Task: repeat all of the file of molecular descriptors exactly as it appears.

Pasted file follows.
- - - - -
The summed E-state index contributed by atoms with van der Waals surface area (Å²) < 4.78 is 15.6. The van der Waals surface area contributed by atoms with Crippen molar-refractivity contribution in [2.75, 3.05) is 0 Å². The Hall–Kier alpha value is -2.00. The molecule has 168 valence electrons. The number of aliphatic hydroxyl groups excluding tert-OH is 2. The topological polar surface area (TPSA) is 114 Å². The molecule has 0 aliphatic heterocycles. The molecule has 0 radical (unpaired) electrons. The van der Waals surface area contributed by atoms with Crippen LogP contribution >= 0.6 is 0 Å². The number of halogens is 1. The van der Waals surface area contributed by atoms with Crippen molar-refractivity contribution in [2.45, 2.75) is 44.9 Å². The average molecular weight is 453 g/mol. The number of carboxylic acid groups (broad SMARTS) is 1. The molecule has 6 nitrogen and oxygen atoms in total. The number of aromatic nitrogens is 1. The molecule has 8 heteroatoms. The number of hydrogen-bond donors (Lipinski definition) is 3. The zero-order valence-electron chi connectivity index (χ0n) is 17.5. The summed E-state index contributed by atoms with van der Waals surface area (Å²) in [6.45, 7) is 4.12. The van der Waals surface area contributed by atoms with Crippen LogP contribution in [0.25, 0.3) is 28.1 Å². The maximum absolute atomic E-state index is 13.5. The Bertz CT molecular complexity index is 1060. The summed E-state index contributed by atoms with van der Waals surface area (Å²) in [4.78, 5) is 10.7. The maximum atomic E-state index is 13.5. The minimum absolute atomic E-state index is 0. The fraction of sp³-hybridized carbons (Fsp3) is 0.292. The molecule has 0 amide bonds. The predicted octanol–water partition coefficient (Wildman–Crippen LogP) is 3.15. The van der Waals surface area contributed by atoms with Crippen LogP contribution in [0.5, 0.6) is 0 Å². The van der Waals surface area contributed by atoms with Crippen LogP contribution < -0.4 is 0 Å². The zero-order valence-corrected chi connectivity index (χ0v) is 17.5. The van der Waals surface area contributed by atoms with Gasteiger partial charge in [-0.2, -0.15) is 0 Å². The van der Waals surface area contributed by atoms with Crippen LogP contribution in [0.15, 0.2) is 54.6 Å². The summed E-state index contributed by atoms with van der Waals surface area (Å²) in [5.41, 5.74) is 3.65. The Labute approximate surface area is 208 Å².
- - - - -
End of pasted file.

The summed E-state index contributed by atoms with van der Waals surface area (Å²) < 4.78 is 15.6. The van der Waals surface area contributed by atoms with Crippen molar-refractivity contribution in [2.75, 3.05) is 0 Å². The Hall–Kier alpha value is -2.00. The molecule has 168 valence electrons. The number of aliphatic hydroxyl groups excluding tert-OH is 2. The topological polar surface area (TPSA) is 114 Å². The molecule has 0 aliphatic heterocycles. The molecule has 0 radical (unpaired) electrons. The van der Waals surface area contributed by atoms with Crippen LogP contribution >= 0.6 is 0 Å². The number of halogens is 1. The van der Waals surface area contributed by atoms with Crippen molar-refractivity contribution in [2.45, 2.75) is 44.9 Å². The average molecular weight is 453 g/mol. The number of carboxylic acid groups (broad SMARTS) is 1. The molecule has 6 nitrogen and oxygen atoms in total. The number of aromatic nitrogens is 1. The molecule has 8 heteroatoms. The number of hydrogen-bond donors (Lipinski definition) is 3. The zero-order valence-electron chi connectivity index (χ0n) is 17.5. The summed E-state index contributed by atoms with van der Waals surface area (Å²) in [6.45, 7) is 4.12. The van der Waals surface area contributed by atoms with Crippen LogP contribution in [0.25, 0.3) is 28.1 Å². The maximum absolute atomic E-state index is 13.5. The Bertz CT molecular complexity index is 1060. The summed E-state index contributed by atoms with van der Waals surface area (Å²) in [4.78, 5) is 10.7. The maximum atomic E-state index is 13.5. The minimum absolute atomic E-state index is 0. The fraction of sp³-hybridized carbons (Fsp3) is 0.292. The molecule has 0 amide bonds. The predicted octanol–water partition coefficient (Wildman–Crippen LogP) is 3.15. The van der Waals surface area contributed by atoms with Crippen LogP contribution in [0.5, 0.6) is 0 Å². The van der Waals surface area contributed by atoms with Crippen LogP contribution < -0.4 is 0 Å². The zero-order valence-corrected chi connectivity index (χ0v) is 17.5. The van der Waals surface area contributed by atoms with Gasteiger partial charge in [-0.2, -0.15) is 0 Å². The van der Waals surface area contributed by atoms with Crippen LogP contribution in [0.15, 0.2) is 54.6 Å². The summed E-state index contributed by atoms with van der Waals surface area (Å²) in [5.41, 5.74) is 3.65. The Labute approximate surface area is 208 Å².